Seminar on heritage in history education

Organised in partnership with EuroClio for our joint Critical History project, the University of Tallinn invites to a three-day online seminar on heritage in history education. The seminar is open to the general public and target students at teacher trainer colleges, practicing teachers and other educators interested in using heritage as part of history education. The seminar will be organised on Zoom with morning and afternoon sessions and is free of charge benefiting from funding from the Erasmus+ Programme of the European Union.


Programme

Thursday 8 July

09:30-11:30 CEST - Public History & Heritage Education by Joanna Wojdon, Associate Professor at the Department of Methodology of Teaching History and Civic Education, Institute of History, University of Wrocław

14:00-15:30 CEST - Things are more than just dead things. Using heritage to enhance historical thinking by Dr. Maria Grever, professor em. Theory and Methodology of History and founding director of the Center for Historical Culture at Erasmus School of History, Culture & Communication (ESHCC).

Friday 9 July

09:30-11:30 CEST - Integrating digital cultural heritage by José Ramón González Quelle & Rafael Montero

14:00-16:00 CEST - Bringing local history to life (presenting project Meetup-Meierijstad) by Hellen Janssen, History teacher and Board Member VGN Kleio

Saturday 10 July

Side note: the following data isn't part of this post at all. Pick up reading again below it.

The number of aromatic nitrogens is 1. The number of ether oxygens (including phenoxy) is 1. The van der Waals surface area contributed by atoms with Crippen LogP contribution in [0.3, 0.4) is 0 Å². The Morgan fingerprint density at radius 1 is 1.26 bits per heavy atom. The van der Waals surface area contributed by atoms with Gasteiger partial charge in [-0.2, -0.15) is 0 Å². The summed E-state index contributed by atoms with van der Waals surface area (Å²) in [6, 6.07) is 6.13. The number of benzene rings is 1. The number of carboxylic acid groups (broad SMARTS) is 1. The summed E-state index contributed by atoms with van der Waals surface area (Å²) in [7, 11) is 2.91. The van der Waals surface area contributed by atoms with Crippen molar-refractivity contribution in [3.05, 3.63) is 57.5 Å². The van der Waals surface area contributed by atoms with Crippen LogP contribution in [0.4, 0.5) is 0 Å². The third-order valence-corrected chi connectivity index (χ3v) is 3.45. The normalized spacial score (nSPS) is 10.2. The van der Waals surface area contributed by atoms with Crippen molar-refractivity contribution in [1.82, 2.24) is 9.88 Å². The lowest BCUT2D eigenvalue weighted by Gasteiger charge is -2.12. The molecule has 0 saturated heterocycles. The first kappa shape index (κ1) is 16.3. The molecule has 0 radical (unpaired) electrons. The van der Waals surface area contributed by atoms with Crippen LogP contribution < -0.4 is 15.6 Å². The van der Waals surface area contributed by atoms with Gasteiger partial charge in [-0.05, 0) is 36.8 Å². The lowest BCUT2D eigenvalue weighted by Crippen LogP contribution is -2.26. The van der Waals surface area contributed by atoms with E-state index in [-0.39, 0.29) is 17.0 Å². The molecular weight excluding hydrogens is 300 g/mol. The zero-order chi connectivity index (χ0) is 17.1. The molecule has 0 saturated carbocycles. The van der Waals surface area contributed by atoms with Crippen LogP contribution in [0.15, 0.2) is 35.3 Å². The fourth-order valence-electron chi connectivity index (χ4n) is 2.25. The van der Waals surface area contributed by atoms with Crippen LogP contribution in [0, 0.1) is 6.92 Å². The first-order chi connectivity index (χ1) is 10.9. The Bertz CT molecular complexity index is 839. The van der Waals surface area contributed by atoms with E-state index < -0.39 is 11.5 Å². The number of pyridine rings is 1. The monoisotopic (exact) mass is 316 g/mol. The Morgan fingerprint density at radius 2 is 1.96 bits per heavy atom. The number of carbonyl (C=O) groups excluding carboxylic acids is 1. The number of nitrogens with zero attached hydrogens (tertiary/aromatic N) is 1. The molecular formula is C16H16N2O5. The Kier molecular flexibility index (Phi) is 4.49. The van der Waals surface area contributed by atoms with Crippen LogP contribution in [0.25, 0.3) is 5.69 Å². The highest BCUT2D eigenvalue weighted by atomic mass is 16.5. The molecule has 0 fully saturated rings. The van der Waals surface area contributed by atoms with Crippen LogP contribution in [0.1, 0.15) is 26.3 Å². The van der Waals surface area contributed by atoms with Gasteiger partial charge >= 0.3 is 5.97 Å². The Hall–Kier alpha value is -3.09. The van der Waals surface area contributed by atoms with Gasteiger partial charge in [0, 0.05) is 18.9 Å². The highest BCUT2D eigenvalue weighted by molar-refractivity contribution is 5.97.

09:30-11:30 CEST - Introducing Emotion Networking (Case: Food as heritage) by Jonathan Even-Zohar, Reinwardt Academy

14:00-16:00 CEST - Everyday life as a part of heritage on the example of food culture by Dr. Anu Kannike, Estonian National Museum

 

 

Call for teaching practices: Heritage and history education

EuroClio is looking for teaching practices that enable students to attain historical competences through the lens of heritage. The practice collection is part of the project Critical History, led by the University of Tallinn in partnership with three other European universities. Current discussions on heritage, and what we as a society choose to remember, cherish or commemorate, does not only help students learn about the past, it also forces them to think about the present and the kind of society we wish to live in. Identifying teaching practices in this field will be an important step in  inspiring colleagues from across Europe and beyond to include heritage in their own history teaching and we hope you can help us!

Do you have a practice to share related to heritage in history education? Perhaps widening the learning environment outside of the classroom? Examples include teaching practices that aim to ‘bring history alive’ offering possibilities for students to experience and connect with history through tangible representations of the past, such as statues, monuments or artwork in the public space. 

We are looking for practices that are low-cost and easy to replicate. Please contact Adriana Fuertes (secretariat@euroclio.eu) with a short description of your teaching practice and we will reach out to you to set up a brief interview. 

The collected practices will be made available on the EuroClio website in a blog format, with a selected number also included in a study guide published at the end of our project. Due credit will always be given to the interviewee. The overall aim of the Critical History project is to prepare future history teachers for a critical history education more attuned to the realities of 21st century societies.  Identifying good teaching practices will be crucial for the success of our project and we thank you in advance for sharing your ideas with us.